Sunday, August 22, 2010

High Tech Classroom -- commentary

I was pretty excited when I was offered a job last school year in a school that had gone high tech: a laptop computer with internet capability for every student and an interactive white board and document camera for every teacher. Since this is the coming trend, the latest savior of American education, I need to share my experience.

I am certainly no techie nerd, but I am fairly adept at using technology and quick to learn new things, so neither am I a Luddite. I could see real possibilities. I took the job with a good bit of excitement. That excitement, however, turned to ambivalence and then to negativity in about two months.

An internet connected computer is a great tool for the serious student. For the rest, which is most, it is the biggest distraction you could possibly provide.

Let me use an analogy we country folk can relate to. Let us say you are a farmer, and when your son comes to breakfast, you tell him you have gassed up the four wheeler, put the post hole digger on it along with the shotgun and a hand full of shells. You tell him there are a dozen fence post holes that need digging in the back pasture. He has to go through the woods to get there, so you tell him to bring home a couple of squirrels for supper. He knows there are no short term consequences for not getting the holes dug. Please answer the following questions: At the end of the day, how much gasoline will be left in the fuel tank? How many shot gun shells will be left? How many post holes will get dug? Now think about the electronic classroom with all its distractions and ask similar questions concerning school work.

Aside from the distractions, there are other real problems. Put yourself in a classroom of 25 seventh graders who have been assigned to go to a particular web site, but the computer can’t make connection. Fifteen minutes later, a third of the class still can’t connect to the site. These students are not going to sit quietly while waiting. A textbook would have been so much easier. Fifteen seconds will get you to any page you want.

Consider the day an assignment is due. The high tech equivalent of the dog ate my homework kicks in. “I had it all done, but it disappeared.” “My battery is dead and I don’t have my charger,” and so on. For those who turned it in, you must check closely for cut and paste jobs, which is so much easier than old fashioned copying from a friend’s work.

All these headaches would be worth it if in fact real learning was being enhanced, but it is not. I read a quote recently and regret I didn’t note the source, only that it was one of our big shot techies, maybe one of the founders of Google. In essence he said if you want real learning to take place, shut off all the screens, the computers, the Ipods, the televisions, the cell phones and open the books.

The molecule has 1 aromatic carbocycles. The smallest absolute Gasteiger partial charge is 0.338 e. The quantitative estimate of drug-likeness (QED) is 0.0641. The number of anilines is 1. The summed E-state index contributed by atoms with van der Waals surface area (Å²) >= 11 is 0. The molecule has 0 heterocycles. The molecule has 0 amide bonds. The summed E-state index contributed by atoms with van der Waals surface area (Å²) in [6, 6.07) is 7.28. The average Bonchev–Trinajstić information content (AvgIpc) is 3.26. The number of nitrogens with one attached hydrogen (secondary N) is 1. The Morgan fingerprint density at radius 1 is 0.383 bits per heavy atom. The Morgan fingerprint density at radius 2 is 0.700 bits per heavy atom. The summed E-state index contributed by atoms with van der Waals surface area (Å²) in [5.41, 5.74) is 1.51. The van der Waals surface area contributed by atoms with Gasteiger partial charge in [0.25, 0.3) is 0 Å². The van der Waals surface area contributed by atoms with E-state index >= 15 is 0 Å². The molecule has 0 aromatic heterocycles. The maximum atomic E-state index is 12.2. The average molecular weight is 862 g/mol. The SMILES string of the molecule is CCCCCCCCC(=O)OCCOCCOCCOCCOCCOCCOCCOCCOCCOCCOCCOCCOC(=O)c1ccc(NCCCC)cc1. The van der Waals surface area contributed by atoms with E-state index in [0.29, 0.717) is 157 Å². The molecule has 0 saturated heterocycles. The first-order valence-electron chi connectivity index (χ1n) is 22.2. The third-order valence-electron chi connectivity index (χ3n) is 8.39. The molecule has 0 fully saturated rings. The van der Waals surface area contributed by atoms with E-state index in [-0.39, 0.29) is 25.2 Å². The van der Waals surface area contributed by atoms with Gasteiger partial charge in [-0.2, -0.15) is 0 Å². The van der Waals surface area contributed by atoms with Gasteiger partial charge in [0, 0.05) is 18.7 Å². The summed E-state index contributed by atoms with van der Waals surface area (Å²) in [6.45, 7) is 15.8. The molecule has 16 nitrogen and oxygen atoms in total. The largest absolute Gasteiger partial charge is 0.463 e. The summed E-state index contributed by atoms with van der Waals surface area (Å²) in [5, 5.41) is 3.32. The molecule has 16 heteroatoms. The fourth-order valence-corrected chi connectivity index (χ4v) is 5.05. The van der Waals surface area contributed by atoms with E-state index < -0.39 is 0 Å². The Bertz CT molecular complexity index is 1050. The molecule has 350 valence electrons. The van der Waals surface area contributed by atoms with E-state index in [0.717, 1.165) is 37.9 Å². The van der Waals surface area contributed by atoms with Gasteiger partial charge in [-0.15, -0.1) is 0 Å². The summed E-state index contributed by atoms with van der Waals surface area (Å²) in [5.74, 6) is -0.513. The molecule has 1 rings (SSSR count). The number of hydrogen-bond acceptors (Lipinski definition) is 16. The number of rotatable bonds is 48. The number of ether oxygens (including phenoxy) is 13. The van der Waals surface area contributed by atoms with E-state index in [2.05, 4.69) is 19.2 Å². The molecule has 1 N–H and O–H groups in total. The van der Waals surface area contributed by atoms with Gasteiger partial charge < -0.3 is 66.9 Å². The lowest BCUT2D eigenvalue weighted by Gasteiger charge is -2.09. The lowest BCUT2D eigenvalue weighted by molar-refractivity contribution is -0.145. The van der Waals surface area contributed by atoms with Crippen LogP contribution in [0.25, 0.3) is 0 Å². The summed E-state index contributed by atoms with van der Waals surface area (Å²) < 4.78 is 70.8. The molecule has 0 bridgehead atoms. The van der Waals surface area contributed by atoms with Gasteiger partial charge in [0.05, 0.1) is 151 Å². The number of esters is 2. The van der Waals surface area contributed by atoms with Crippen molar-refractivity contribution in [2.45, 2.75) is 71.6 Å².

Technology is the latest fad. It is being pushed by the technology industry. We are being told that kids’ brains have become wired differently in the high tech age and so they learn differently, or that they need the technological experience to be able to compete in the world of work. Nonsense! If kid’s brains are wired differently, it means in some way they got rewired. So, apparently they are malleable. Wire them back. And since technology changes so rapidly, we don’t really know what to prepare them for. They will learn on the job the technological skills needed no matter what we provide for them now.

The technology, unfortunately, is producing a generation of kids who can’t work with a block of text, study it and think about it. They must have lots of graphics with short cut lines or they move on (the perfect mind for the 30 second, political sound bite).

A computer at every desk brings more problems than benefits. Instead focus on the teacher, giving each one an interactive white board, a document camera, a good laptop computer with support software and training. Then, equip the school with quality computer labs, with the ability to monitor every computer from a central place, for those projects truly enhanced by internet access.

If your school is going high tech, it is because the leadership is falling for industry propaganda. Listen politely, but for the rest of the story, for the side not getting told, read “High-Tech Heretic” by Clifford Stoll. For good reasons, Stoll is a techie very skeptical of the claims made by his industry for the classroom.

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